There’s a lot of buzz in central Utah — and around the internet — about the ambitious restoration of a 1997 Chevrolet K1500 pickup truck. While the truck is not particularly rare or collectible, it’s priceless to one Utah family who lost their father in June 2022. After the tragedy, a local body shop owner stepped in to help in the best way he knew how. 

Robby’s Hobby

Robby Layton of Ephraim is a hard-working entrepreneur. The self-employed father of four launched his own auto body shop in 2010. He built it up over the years, even recovering from a total loss fire in 2018. Robby’s resilience is one of the character traits that makes him the perfect guy to restore a truck that most body shops would have condemned to the junkyard.

Ephraim Body Shop Restoring Truck for Family After Accident

Credit: Robby Layton

His shop, Layton Autobody, is the set for his YouTube channel of over 250,000 subscribers. Robby posts videos three times per week that showcase the projects that he and his team are working on. His first-person accounts draw viewers in and take them along for the ride through some comprehensive repairs.

Unlike many YouTube personalities, Robby does more than just the on-camera gig, he actually works in the paint booth and other areas of the shop. 

Tragic Accident and Community Response

Robby was working on Father’s Day in June of 2022 when he got a call about a pickup that had plunged down an 80-foot ravine near Fairview. After its driver was taken for medical assistance, his team retrieved and transported the truck from the site. Five days later, the driver of the truck, 39-year-old Michael Houck, lost his life due to complications from the accident.

Ephraim Body Shop Restoring Truck for Family After Accident 3 Large-min

Credit: Robby Layton

Robby and his team soon learned that Michael, a father of two, was going to pass the truck on to his 16-year-old son Aiden. The tragic loss of life hit the Houck family particularly hard, and the community rallied to support Michael’s family in any way that they could. Robby called his auto body team into action. After meeting with the Houck family, he decided to completely rebuild Michael’s truck for free so that Aiden could drive it.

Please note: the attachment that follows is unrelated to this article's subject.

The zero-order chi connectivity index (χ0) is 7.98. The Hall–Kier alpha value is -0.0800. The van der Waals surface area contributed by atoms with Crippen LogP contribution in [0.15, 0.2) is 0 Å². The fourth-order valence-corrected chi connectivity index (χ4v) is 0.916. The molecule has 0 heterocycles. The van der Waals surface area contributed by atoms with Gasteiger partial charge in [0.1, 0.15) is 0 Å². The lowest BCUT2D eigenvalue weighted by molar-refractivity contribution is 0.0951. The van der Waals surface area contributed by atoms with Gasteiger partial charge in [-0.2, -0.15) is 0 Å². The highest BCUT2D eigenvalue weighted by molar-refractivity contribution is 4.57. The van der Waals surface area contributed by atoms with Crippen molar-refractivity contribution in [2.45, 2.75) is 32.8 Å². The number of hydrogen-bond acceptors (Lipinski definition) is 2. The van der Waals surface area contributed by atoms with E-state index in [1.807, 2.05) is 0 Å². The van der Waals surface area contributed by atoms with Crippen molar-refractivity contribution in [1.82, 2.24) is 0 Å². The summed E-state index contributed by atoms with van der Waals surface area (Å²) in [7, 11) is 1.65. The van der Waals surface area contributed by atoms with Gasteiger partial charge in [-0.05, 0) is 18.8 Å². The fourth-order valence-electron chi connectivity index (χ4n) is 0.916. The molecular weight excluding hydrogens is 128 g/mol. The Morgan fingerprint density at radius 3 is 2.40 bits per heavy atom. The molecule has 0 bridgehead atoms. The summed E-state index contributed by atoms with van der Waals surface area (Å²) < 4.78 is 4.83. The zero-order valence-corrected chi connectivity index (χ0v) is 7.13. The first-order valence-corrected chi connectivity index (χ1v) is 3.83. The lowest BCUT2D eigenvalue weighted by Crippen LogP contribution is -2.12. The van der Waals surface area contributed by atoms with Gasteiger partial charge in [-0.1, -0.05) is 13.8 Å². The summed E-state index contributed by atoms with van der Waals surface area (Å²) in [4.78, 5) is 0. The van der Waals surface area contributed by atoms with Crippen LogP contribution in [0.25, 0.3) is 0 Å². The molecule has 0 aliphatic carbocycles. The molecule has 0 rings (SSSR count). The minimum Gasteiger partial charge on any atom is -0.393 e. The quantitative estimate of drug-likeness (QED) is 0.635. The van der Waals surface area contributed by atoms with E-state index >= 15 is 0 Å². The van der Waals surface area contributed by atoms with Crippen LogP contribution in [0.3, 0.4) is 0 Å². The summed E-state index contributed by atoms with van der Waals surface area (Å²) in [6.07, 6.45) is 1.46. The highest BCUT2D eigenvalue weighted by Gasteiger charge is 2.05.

Restoration Underway

To fund the pickup restoration, Robby dedicated 100% of his YouTube channel’s merchandise sales to the project. His subscribers supported it graciously. In just a couple of months since the accident, the burgundy 1997 K1500 four-wheel-drive pickup has already been stripped down to its frame, which was then straightened and sent to Salt Lake City to be powder coated. A parts truck that was sourced in Scipio will provide straight donor body panels. 

Ephraim Body Shop Restoring Truck for Family After Accident 4

Credit: Robby Layton

Aiden will play a key role in the truck’s rebirth, helping where he can under Robby’s wing. And Robby’s team isn’t just restoring it to factory specifications — they are upgrading it. Besides getting a full repaint, it will have a 6-inch suspension lift, 35-inch BFGoodrich tires on 17-inch Method aluminum wheels, train horns and a custom audio system. 

Ephraim Body Shop Restoring Truck for Family After Accident

Credit: Robby Layton

Robby says the project is still a few months from completion but he is eager to see it through to the finish line. One video of the rebuild has half a million views, proving that others are just as excited to see it rebuilt as he is. This truck is his way of giving back, and his gesture reinforces the humility and generosity of our Utah communities.

Supporting the Project

KSL readers wishing to get involved with restoring Aiden’s truck can start by following Robby’s YouTube channel. All proceeds from the merchandise sold in his store are currently going to the project.

As always, stay tuned to the KSL Cars Resource Center where we’ll bring you future updates on this restoration, as well as the KSL Cars Classifieds to find a project of your own.

KSL Cars does not endorse any vehicles. The views or opinions expressed in this article are those of the writer and do not reflect the views or opinions of or its employees.